Today, much of society appears comfortable with the idea of living on credit. It is even seen in some eyes as a “necessity”. Quite often, those who utilise credit cards and services such as after pay are quick to point out “oh, but I always pay it off eventually.” What this cultural trend highlights though is our need for instant gratification. This is neatly summed up by Cornelius J, Author of the Credit Repair book who said ‘Companies capitalize off people’s unwillingness to patiently wait… Top companies understand this demand and respond, “No problem, I will give it to you now, but you will have to pay.”’
And pay the price we often do. The one who hugs a debt also shakes hand with a danger. Taking on or utilising credit is a liability and liabilities are debts. Debts are a danger. Yes, we have discussed “good debts” in the past – where we use debt funding to “step up” to the next level of our wealth portfolio, or enter a new market (such as property ownership) – but ultimately holding long term debt reduces your net worth. Plus, the interest you pay on debt is money that cannot be saved or invested—you are literally throwing it away for the privilege of owning something now rather than saving towards it.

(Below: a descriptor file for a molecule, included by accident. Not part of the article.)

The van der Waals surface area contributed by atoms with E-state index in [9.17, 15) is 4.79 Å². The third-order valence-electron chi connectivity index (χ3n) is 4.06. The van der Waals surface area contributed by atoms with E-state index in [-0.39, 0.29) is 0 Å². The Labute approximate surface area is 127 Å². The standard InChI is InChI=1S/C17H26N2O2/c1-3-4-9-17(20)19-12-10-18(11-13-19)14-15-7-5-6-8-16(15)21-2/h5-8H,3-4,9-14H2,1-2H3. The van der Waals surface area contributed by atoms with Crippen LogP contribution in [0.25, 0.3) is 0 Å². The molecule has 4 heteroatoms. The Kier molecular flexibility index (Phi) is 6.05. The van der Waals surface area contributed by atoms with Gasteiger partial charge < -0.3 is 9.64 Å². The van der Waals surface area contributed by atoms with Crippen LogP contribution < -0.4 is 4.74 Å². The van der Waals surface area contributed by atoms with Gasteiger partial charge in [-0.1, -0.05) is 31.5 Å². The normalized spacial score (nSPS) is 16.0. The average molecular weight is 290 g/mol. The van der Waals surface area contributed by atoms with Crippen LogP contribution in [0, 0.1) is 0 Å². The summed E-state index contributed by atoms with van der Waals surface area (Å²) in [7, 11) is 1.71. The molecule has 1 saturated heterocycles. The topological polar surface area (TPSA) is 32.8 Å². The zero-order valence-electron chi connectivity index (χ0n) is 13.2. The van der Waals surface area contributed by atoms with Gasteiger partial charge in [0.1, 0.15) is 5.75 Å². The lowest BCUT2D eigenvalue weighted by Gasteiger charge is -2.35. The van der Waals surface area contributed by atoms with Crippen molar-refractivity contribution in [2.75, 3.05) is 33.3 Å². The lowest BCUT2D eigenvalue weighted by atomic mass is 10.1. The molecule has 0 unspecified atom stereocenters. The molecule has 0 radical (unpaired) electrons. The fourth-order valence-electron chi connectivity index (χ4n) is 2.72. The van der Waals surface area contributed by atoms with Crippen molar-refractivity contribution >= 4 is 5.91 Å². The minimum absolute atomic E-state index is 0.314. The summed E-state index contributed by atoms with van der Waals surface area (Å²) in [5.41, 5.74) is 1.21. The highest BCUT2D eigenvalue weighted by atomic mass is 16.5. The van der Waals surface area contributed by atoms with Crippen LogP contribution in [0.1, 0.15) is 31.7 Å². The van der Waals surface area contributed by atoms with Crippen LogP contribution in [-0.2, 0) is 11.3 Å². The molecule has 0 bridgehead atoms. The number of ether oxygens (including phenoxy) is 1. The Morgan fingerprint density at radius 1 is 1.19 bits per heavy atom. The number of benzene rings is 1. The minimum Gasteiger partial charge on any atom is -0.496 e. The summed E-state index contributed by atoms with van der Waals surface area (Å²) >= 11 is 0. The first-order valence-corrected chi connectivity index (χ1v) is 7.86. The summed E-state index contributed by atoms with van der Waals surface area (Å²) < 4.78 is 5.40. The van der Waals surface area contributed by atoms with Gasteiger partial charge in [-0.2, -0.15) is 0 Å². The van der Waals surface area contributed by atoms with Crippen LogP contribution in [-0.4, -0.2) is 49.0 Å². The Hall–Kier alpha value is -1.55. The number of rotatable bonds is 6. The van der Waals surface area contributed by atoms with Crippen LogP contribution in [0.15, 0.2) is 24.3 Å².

If credit is not used wisely, debt can easily get out of hand. This opens the door to a slew of other nasties and the late payment fees which you are slugged with are just the beginning. Here are my 10 reasons why you should be avoiding credit cards at all cost:
- They can damage your credit score.
This is the one where most people come undone, especially the younger generation. They are often told “you need to have a credit card to show that you can pay back credits or loans. It is favourable for your credit rating’’ – even the banks will sprout this line of thinking. Only a small portion of your credit score is actually attached to your utilisation of credit. What will hurt you more is missing payments, the number of credit applications you have made and the credit limit or size of the debt you are in.